SYMBOLISM VS. SUBSTANCE: Tuesday’s primary election in Maryland has more drama and national attention than any in recent memory. Democratic voters, in particular, have an eventful choice to make in the U.S. Senate primary: Will they favor symbolism or substance? asks Barry Rascovar in a column for He goes on to compare Donna Edwards with Bernie Sanders.

LOTT BACKS SZELIGA FOR SENATE: Former Senate Republican Leader Trent Lott endorsed Del. Kathy Szeliga’s bid for Maryland’s open Senate seat on Friday — and used a letter to Republicans to argue Maryland could be a pickup opportunity for the GOP this fall, John Fritze reports for the Sun.

HARRIS BACKS SZELIGA: U.S. Rep. Andy Harris has endorsed Republican Kathy Szeliga to represent Maryland in the U.S. Senate. Harris and Szeliga were among a bevy of local Republican politicians and supporters when the Republican Central Committee of Talbot County opened its election headquarters Friday, Chris Polk reports in the Easton Star Democrat.

EDWARDS VS. VAN HOLLEN: The Baltimore-based Real New Network has a good 8-minute video summary about the race between Donna Edwards and Chris Van Hollen, exploring why the Democratic establishment supports Van Hollen and not Edwards.

TRONE ATTACKS RASKIN: The list of names scrolls up the screen for a second, just long enough to convey the point of David Trone’s new TV ad: Despite claims to the contrary, state Sen. Jamie B. Raskin, one of his principal opponents in the 8th Congressional District Democratic primary, takes money from people who lobby him, writes Bill Turque for the Post.

TRONE COULD WIN: “David Trone could be going to Congress,” writes Adam Pagnucco in Seventh State, and explains why, with the most spent on any congressional race in the country.

RASKIN COULD WIN: Adam Pagnucco of Seventh State also looks at Jamie Raskin’s strengths and weaknesses and why he could win the congressional race.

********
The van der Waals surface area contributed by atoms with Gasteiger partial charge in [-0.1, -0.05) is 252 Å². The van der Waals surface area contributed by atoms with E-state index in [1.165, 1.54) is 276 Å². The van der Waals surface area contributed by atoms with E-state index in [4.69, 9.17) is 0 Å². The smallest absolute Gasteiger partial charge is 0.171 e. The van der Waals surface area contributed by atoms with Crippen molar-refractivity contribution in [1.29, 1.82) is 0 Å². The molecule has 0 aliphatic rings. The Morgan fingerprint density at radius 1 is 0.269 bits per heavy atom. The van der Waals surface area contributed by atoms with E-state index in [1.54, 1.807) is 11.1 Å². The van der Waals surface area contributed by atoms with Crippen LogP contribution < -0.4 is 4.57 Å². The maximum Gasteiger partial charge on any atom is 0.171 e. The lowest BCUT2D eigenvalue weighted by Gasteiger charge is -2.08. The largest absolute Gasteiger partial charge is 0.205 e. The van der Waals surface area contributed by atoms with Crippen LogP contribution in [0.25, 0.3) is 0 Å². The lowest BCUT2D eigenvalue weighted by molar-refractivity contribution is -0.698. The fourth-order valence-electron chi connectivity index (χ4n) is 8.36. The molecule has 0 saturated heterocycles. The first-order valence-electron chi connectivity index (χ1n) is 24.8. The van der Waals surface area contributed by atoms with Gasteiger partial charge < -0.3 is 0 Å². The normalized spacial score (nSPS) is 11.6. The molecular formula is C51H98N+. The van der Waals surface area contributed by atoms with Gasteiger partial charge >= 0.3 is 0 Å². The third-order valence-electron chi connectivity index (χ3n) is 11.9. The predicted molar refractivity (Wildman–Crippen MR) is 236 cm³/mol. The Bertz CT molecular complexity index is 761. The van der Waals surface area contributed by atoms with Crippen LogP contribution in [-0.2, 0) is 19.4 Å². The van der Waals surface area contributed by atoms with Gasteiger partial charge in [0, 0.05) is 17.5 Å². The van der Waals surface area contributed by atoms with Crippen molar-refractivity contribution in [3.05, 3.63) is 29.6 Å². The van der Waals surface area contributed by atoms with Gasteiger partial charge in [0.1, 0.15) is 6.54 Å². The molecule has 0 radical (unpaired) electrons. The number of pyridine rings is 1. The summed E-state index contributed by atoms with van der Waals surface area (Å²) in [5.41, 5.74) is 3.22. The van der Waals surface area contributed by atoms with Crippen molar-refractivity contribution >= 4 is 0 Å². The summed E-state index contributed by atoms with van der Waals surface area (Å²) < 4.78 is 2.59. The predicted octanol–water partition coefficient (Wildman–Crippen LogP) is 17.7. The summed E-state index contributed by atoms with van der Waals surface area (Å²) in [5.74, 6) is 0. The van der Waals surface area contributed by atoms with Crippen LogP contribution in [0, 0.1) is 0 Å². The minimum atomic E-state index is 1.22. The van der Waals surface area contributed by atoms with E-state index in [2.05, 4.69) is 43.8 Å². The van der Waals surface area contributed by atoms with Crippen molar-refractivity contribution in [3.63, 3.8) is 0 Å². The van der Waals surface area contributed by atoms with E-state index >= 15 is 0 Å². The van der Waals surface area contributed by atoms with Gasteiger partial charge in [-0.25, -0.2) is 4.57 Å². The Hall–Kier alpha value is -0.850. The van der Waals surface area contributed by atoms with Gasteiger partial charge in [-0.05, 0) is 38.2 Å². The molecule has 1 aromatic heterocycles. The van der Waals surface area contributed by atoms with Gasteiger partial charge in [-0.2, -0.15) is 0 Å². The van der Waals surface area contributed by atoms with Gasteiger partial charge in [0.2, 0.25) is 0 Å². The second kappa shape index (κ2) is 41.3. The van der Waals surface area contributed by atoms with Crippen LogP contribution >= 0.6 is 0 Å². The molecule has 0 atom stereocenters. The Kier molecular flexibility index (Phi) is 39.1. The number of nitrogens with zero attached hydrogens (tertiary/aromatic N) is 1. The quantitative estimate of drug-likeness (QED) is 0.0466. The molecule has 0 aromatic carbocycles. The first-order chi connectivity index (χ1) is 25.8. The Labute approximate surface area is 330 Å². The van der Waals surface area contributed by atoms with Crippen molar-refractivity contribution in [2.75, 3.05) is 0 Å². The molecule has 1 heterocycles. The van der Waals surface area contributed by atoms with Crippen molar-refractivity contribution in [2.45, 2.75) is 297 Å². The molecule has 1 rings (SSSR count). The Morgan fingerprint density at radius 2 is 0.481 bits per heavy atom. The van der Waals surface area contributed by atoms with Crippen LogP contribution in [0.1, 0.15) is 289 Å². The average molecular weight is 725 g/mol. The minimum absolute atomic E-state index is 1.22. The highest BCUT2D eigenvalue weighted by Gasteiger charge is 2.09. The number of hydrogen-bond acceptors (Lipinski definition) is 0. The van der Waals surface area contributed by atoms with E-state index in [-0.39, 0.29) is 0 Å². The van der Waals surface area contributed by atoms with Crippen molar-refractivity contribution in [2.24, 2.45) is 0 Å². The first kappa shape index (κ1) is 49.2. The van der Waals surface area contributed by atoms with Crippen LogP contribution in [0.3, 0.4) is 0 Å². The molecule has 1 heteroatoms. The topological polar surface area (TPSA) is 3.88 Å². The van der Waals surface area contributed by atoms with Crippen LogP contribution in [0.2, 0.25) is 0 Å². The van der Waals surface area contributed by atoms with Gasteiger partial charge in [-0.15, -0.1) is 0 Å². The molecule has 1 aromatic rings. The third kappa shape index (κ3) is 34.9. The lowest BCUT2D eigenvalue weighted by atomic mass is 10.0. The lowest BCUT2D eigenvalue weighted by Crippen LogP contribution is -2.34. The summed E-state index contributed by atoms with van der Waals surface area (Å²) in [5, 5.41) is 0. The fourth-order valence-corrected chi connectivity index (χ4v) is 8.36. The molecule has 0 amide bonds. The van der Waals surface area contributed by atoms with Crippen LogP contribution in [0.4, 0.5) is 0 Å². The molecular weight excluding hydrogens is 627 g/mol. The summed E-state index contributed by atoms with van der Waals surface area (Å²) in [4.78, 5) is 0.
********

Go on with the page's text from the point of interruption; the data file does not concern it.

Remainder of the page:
MATTHEWS COULD WIN: Kathleen Matthews is an attractive, polished female candidate – an advantage in any Democratic primary dominated by women, writes Adam Pagnucco in Seventh State. She has been a great fundraiser, excels on television and has run an intelligent campaign based on her strengths, and she could win a seat in Congress.

PARTY CHIEFS ON THE GENERAL: Chase Cook of the Annapolis Capital sat down with the executive directors of the state’s Democratic and Republican parties. These groups maintain neutrality during primaries, but they play a large role in the general election as the respective parties seek to build unity heading into the general election this fall.

SOME GOOD IDEAS: Dan Rodricks, in his Roughly Speaking column, writes about the pretty good ideas that are coming out of the minds of candidates who are running for Baltimore City Council.

EHRLICH STUMPS: Former Republican Gov. Bob Ehrlich spoke at a political fundraiser for Dan Schneckenburger, one of the Republican candidates for Cecil County executive, at the Upper Chesapeake Ballroom on Friday, writes Cheryl Mattix for the Cecil Whig. “I do believe our country is on the wrong path right now,” Ehrlich said. “It’s time to change the rules.”

WHY TAX CUT FAILED: The question of whether Marylanders would receive a tax cut this year came down to a fraction of a percentage point — 0.04, to be exact, writes Josh Hicks in the Post. That was the difference between the tax rate the state Senate wanted to apply to high earners and the rate that the more progressive House of Delegates said it could accept. When the two sides couldn’t agree, a proposal for paid sick leave — which proponents had planned to link with the tax-cut bill to generate support from Gov. Larry Hogan — also went by the wayside.

HOGAN ON ROUTE 113 WIDENING: The Salisbury Daily Times is reporting that Gov. Larry Hogan announced Friday plans for the final two phases that will complete Route 113 widening to a four-lane divided highway for the entire 38-mile stretch in Maryland from Pocomoke City to Delaware.

About The Author

Cynthia Prairie

Contributing Editor Cynthia Prairie has been a newspaper editor since 1979, when she began working at The Raleigh Times. Since then, she has worked for The Baltimore News American, The Chicago Sun-Times, The Prince George’s Journal and Baltimore County newspapers in the Patuxent Publishing chain, including overseeing The Jeffersonian when it was a two-day a week business publication. Cynthia has won numerous state awards, including the Maryland State Bar Association’s Gavel Award. Besides compiling and editing the daily State Roundup, she runs her own online newspaper, The Chester Telegraph. If you have additional questions or comments contact Cynthia at: